Klaus Wittkugel, exhibition advertisement
for Das Lichtbild (The Slide), student work, Essen, 1931.
ESSEN, GERMANY, 1931. Young graphics student Klaus Wittkugel designs an advertisement for a fictional exhibition of photography; it takes the form of negative and positive photographic prints of the exhibition information itself, photographed again on a colored ground. Resolutely Modernist in
its typography and structure, Das Lichtbild reflects a knowing self-consciousness about methods of reproduction and a nearly pedagogical impulse to expose its own construction to the viewer. Perhaps Wittkugel is inspired by other contemporary graphics that confound the real and representational to reveal their technological origins, such as László Moholy-Nagy’s 14 Bauhausbücher cover with its cleverly flipped photograph of the catalogue’s own printing plate, or his Folkwangschule teacher Max Burchartz’s commercial advertisements and brochures that use sophisticated photomontage and perspectival shifts to represent architectural products and industrial machinery.
Left: Klaus Wittkugel, photographic advertisement for Richters Bücherei (Richter’s Bookstore), Essen, 1930; Right: Klaus Wittkugel, photographic advertisement for Bad Driburg, Essen, 1931.
Other photographic works by Wittkugel from the same period seek to excite and estrange the viewer through complex optical and graphic effects. As Jan Tschichold had noted in 1928 in Die Neue Typografie, “Staged commercial photography exists at the border of fine art. Through illumination, arrangement, and framing, effects can often be achieved that have an astonishing similarity with works of art.” (1, author’s translation) Constructed out of glass lenses and paper, Wittkugel’s advertisement for a bookstore evades clear spatial readings; a second piece for a bathhouse creates an enigmatic atmosphere using projected light on multiple mirrors and glass planes.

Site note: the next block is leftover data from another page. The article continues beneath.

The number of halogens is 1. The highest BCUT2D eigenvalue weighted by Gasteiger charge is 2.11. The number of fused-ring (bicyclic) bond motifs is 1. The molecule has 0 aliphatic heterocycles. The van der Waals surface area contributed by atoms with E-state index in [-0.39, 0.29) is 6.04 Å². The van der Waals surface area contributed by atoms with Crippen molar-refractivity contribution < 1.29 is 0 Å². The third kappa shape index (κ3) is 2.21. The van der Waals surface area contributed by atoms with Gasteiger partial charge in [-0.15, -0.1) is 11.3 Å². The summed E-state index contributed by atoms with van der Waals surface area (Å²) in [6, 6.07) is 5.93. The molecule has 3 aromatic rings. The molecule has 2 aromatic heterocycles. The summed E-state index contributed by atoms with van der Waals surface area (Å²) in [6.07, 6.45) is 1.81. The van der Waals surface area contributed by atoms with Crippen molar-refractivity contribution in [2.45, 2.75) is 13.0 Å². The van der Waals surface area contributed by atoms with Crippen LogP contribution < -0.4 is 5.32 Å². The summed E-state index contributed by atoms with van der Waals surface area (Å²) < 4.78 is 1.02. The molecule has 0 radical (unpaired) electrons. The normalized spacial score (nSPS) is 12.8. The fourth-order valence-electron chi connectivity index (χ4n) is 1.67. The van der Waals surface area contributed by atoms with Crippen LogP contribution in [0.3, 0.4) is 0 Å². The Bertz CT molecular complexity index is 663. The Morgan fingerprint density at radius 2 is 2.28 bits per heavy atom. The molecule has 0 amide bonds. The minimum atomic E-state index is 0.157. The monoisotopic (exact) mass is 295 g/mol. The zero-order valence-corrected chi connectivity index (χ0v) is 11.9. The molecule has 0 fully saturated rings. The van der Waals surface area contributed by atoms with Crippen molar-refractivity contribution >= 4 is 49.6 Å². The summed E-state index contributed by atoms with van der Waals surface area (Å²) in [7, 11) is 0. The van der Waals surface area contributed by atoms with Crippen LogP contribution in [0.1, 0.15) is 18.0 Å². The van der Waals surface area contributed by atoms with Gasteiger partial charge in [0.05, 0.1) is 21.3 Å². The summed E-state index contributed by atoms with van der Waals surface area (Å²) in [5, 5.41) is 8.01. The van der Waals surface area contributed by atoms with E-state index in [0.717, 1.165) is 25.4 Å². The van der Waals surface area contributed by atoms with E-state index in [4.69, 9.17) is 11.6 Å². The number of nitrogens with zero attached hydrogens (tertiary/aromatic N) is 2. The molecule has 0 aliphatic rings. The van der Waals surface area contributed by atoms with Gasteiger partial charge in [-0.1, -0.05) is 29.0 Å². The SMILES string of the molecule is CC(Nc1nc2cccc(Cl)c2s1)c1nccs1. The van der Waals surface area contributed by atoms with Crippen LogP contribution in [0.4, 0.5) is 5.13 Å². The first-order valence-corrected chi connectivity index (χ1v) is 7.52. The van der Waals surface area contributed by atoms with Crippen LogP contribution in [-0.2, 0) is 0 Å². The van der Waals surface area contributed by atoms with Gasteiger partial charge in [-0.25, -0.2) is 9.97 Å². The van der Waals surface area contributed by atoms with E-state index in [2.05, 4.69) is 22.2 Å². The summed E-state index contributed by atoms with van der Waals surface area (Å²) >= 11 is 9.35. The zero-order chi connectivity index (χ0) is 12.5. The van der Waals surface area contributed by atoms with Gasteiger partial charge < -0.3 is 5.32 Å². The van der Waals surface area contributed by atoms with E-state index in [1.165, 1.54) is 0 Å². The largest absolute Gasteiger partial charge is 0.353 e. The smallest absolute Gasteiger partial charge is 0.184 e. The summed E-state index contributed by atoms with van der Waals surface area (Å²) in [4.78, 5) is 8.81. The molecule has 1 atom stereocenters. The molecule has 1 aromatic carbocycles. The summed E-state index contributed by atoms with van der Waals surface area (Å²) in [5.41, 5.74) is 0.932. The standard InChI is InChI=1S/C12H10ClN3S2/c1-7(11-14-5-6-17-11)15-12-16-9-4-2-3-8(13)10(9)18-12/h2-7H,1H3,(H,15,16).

Wittkugel’s interest in staging graphics and typography continues a thread from his prior training: in the 1920s, he spent several years dressing windows as an apprentice at a Hamburg fabric store. This formative experience laboring over window displays laid the foundation for his later transition to two– and three–dimensional constructions. In a commercial context, the shop window functions as a frame for carefully arranged assemblages of objects and graphics that must surprise the viewer. To Wittkugel the student, it may seem only natural to make the leap to treating the frame of the printed page itself like a physical window.
Klaus Wittkugel, exhibition posters for Qualität (Quality), Halle and Magdeburg, 1950.
EAST BERLIN, GERMANY, 1950. In the nascent German Democratic Republic, Wittkugel works as the head designer for the Socialist Ministry of Information. Its mandate includes shaping consumer desires and educating the populace, who are only now emerging from the ravaging effects of World War II. Quality is a traveling exhibition designed by Wittkugel that focuses on the craftsmanship of East German products over aesthetics, echoing Max Bill’s 1949 Swiss exhibition of design, Die Gute Form (The Good Form). Wittkugel’s exhibition encourages East Germans to both produce and purchase high quality goods in their dual roles as exemplary workers and consumers.